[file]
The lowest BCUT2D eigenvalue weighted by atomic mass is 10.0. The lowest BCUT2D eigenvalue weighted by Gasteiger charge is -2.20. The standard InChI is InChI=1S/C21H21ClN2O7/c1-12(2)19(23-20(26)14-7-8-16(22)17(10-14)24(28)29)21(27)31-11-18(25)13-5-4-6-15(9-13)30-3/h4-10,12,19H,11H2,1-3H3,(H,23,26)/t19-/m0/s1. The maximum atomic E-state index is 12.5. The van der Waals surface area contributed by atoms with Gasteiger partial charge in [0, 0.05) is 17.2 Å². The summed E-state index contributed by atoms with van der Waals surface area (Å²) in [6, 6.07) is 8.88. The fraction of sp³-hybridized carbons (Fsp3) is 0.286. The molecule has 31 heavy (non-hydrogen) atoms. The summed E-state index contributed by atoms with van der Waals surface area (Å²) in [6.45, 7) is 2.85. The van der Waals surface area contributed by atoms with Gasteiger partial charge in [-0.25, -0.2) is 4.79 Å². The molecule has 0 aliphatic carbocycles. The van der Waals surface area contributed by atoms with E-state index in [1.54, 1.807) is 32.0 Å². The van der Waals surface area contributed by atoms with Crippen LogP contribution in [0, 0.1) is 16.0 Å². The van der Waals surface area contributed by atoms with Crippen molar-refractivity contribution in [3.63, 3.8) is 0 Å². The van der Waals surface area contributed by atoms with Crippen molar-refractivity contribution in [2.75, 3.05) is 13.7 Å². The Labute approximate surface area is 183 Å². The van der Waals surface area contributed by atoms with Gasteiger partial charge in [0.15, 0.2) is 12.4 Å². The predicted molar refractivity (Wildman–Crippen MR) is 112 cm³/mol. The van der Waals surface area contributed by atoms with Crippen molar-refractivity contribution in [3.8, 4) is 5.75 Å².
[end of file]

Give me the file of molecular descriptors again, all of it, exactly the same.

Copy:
The lowest BCUT2D eigenvalue weighted by atomic mass is 10.0. The lowest BCUT2D eigenvalue weighted by Gasteiger charge is -2.20. The standard InChI is InChI=1S/C21H21ClN2O7/c1-12(2)19(23-20(26)14-7-8-16(22)17(10-14)24(28)29)21(27)31-11-18(25)13-5-4-6-15(9-13)30-3/h4-10,12,19H,11H2,1-3H3,(H,23,26)/t19-/m0/s1. The maximum atomic E-state index is 12.5. The van der Waals surface area contributed by atoms with Gasteiger partial charge in [0, 0.05) is 17.2 Å². The summed E-state index contributed by atoms with van der Waals surface area (Å²) in [6, 6.07) is 8.88. The fraction of sp³-hybridized carbons (Fsp3) is 0.286. The molecule has 31 heavy (non-hydrogen) atoms. The summed E-state index contributed by atoms with van der Waals surface area (Å²) in [6.45, 7) is 2.85. The van der Waals surface area contributed by atoms with Gasteiger partial charge in [-0.25, -0.2) is 4.79 Å². The molecule has 0 aliphatic carbocycles. The van der Waals surface area contributed by atoms with E-state index in [1.54, 1.807) is 32.0 Å². The van der Waals surface area contributed by atoms with Crippen LogP contribution in [0, 0.1) is 16.0 Å². The van der Waals surface area contributed by atoms with Crippen molar-refractivity contribution in [3.63, 3.8) is 0 Å². The van der Waals surface area contributed by atoms with Crippen molar-refractivity contribution in [2.75, 3.05) is 13.7 Å². The Labute approximate surface area is 183 Å². The van der Waals surface area contributed by atoms with Gasteiger partial charge in [0.15, 0.2) is 12.4 Å². The predicted molar refractivity (Wildman–Crippen MR) is 112 cm³/mol. The van der Waals surface area contributed by atoms with Crippen molar-refractivity contribution in [3.8, 4) is 5.75 Å².